Talk "Causality-inspired machine learning" by Uri Shalit, Technion, Haifa

We are happy to announce the following talk in the ETH Foundations of Data Science Seminar

Time: Wednesday, 22. January 2020, 13h15

Place: ETH Zurich HG E 1.1


Uri Shalit, Technion, Haifa, ”Causality-inspired machine learning"

We will present three recent projects where ideas from causal inference have inspired us to find new approaches to problems in machine learning. First, we will see how the idea of negative controls led us to find a way to perform off-policy evaluation in a partially observable Markov decision process (POMDP).

We will then present how using the idea of independence of cause and mechanism (ICM) can be used to help learn predictive models that are stable against a-priori unknown distributional shifts. Finally, we will see how thinking in terms of causal graphs led us to a new method for learning computer vision models that can better generalize to unseen object-attribute compositions in images.

Organisers: A. Bandeira, H. Bölcskei, P. Bühlmann, J. Buhmann, T. Hofmann, A. Krause, A. Lapidoth, H.-A. Loeliger, M. Maathuis, N. Meinshausen, G. Rätsch, C. Uhler, S. van de Geer, F. Yang

Seminar website:

Wed, Jan 22 at 11:00 - Talk by Guillaume Obozinski

The Data mining and machine learning group,, invites for the talk by Guillaume Obozinski on Wednesday, 22 January 2020, 11:00am-12:00am at Rue de la Tambourine 17, 1227 Carouge, Battelle building B, room 4.11, fourth floor


11:00 – 12:00

Guillaume Obozinski Deputy Chief Data Scientist at the Swiss Data Science Center

  • Convex unmixing and learning the effect of latent variables in Gaussian Graphical models with unobserved variables

    The edge structure of the graph defining an undirected graphical model describes precisely the structure of dependence between the variables in the graph. In many applications, the dependence structure is unknown and it is desirable to learn it from data, often because it is a preliminary step to be able to ascertain causal effects. This problem, known as structure learning, is hard in general, but for Gaussian graphical models it is slightly easier because the structure of the graph is given by the sparsity pattern of the precision matrix of the joint distribution, and because independence coincides with decorrelation. A major difficulty too often ignored in structure learning is the fact that if some variables are not observed, the marginal dependence graph over the observed variables will possibly be significantly more complex and no longer reflect the direct dependencies that are potentially associated with causal effects. In this work, we consider a family of latent variable Gaussian graphical models in which the graph of the joint distribution between observed and unobserved variables is sparse, and the unobserved variables are conditionally independent given the others. Prior work was able to recover the connectivity between observed variables, but could only identify the subspace spanned by unobserved variables, whereas we propose a convex optimization formulation based on structured matrix sparsity to estimate the complete connectivity of the complete graph including unobserved variables, given the knowledge of the number of missing variables, and a priori knowledge of their level of connectivity. Our formulation is supported by a theoretical result of identifiability of the latent dependence structure for sparse graphs in the infinite data limit, which is a particular instance of a more general result we prove for unmixing with convex norms. We propose an algorithm leveraging recent active set methods, which performs well in the experiments on synthetic data.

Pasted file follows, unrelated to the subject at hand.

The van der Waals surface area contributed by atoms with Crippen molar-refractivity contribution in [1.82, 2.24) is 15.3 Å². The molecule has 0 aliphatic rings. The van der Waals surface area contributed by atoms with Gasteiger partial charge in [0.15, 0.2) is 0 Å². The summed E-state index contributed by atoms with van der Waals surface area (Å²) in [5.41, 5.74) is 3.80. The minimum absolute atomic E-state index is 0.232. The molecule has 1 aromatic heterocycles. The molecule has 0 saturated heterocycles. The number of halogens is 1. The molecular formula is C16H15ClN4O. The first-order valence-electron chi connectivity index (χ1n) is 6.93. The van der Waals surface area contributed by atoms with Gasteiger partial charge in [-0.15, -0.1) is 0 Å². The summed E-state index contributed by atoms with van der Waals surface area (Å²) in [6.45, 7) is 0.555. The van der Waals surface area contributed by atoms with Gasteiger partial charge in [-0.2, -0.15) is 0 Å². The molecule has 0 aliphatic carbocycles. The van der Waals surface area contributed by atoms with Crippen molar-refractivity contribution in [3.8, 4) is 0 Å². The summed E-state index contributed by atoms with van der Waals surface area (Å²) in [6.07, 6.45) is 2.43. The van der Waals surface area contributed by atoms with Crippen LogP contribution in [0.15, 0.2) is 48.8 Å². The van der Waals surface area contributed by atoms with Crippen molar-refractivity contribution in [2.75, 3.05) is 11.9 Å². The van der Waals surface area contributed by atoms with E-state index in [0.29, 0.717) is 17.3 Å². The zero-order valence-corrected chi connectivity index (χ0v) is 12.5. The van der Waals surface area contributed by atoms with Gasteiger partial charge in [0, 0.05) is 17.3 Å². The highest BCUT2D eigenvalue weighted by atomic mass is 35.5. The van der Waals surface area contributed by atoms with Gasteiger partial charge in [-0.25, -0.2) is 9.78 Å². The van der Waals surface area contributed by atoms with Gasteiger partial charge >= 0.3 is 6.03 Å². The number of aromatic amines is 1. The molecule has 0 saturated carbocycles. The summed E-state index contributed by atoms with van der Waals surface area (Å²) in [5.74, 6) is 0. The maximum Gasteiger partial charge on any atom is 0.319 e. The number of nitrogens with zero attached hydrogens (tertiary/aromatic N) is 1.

Short Bio

    Guillaume Obozinski graduated with a PhD in Statistics from UC Berkeley in 2009. He did his postdoc and held until 2012 a researcher position in the Willow and Sierra teams at INRIA and Ecole Normale Supérieure in Paris. He was then Research Faculty at Ecole des Ponts ParisTech until 2018. Guillaume has broad interests in statistics and machine learning and worked over time on sparse modeling, optimization for large scale learning, graphical models, relational learning and semantic embeddings, with applications in various domains from computational biology to computer vision.

12:00 End

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